In the Center for Complexity and Collective Computation at the Wisconsin Institute for Discovery
Complex systems are all characterized by adaptive behavior emerging from the coordinated, collective dynamics of large populations of agents. Research in C4 on complex systems integrates insights from the theory of strategic interactions in game theory with the theory of frustrated systems, drawing for example, from the statistical mechanics of spin glasses. Agents can be molecules in cells, cells in bodies, individuals in societies and computers in networks.
All complex systems form natural hierarchies consisting of modular structures capable of achieving high degrees of functional differentiation and specialization. C4 scientists are developing measures of complexity that might reveal dynamical or structural characteristics of hierarchical systems and afford us with some means of comparison. A range of characteristic time and space scales also allow classification of these hierarchies. For example, the concept of multi-information arises as a natural measure of complexity when considering stochastic interdependence among a set of measured valued obtained from an empirical observation.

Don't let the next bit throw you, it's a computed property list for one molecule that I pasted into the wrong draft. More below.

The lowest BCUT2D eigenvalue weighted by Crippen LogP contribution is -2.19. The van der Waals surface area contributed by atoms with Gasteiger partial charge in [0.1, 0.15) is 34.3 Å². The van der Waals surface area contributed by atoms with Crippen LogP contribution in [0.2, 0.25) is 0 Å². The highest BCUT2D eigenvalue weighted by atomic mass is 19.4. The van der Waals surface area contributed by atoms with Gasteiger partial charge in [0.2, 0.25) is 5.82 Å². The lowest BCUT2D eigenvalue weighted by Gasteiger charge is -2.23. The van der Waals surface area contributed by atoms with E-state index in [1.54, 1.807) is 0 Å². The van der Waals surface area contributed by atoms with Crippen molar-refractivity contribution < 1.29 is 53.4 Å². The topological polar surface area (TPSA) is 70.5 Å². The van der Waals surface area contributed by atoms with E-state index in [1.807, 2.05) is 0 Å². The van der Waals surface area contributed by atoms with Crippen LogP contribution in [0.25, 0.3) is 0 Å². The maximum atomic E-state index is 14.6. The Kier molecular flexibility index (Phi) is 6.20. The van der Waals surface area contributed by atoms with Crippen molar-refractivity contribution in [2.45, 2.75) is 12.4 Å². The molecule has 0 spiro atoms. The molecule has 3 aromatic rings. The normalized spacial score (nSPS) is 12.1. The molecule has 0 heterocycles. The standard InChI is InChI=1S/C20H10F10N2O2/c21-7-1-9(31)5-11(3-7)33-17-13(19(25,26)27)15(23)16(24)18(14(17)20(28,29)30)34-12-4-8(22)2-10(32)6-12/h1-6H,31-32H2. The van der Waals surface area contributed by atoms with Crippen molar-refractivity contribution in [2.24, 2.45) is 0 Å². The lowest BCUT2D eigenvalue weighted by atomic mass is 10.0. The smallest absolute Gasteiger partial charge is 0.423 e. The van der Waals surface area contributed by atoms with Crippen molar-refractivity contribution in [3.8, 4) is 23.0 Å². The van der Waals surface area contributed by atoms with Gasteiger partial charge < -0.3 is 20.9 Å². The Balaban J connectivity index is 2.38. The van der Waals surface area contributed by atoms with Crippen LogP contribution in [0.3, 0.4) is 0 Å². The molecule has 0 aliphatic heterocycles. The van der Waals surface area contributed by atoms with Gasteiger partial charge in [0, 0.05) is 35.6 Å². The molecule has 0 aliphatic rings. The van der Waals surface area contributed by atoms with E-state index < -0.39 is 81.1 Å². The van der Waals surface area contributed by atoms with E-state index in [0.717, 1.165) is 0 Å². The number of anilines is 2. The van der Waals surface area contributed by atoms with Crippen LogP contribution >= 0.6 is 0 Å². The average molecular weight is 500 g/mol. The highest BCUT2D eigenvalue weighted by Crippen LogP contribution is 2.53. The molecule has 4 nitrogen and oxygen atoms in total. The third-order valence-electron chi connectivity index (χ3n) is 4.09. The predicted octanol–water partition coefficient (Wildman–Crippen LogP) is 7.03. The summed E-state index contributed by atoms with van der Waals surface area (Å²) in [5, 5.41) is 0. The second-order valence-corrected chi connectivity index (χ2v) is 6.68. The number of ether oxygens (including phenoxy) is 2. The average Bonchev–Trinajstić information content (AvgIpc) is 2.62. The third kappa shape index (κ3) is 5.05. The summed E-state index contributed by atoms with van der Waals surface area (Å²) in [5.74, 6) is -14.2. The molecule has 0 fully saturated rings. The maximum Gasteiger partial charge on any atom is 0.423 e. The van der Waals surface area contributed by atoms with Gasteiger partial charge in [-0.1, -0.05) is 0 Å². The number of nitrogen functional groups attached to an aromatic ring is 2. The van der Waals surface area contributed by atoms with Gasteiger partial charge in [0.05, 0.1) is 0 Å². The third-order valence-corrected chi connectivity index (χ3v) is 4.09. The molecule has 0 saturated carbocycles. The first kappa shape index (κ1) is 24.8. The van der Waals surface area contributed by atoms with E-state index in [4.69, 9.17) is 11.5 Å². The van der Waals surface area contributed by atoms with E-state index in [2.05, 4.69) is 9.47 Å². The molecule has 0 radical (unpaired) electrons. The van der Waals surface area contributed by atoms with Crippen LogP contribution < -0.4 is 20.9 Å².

C4 scientists are also interested in theories for the evolution of complex systems. This includes explaining why and how systems characterized by these properties come into existence, and how they are able to persist in the face of great uncertainty and noise.
Support for our complexity projects is generously provided by the John Templeton Foundation through a grant to the Santa Fe Institute.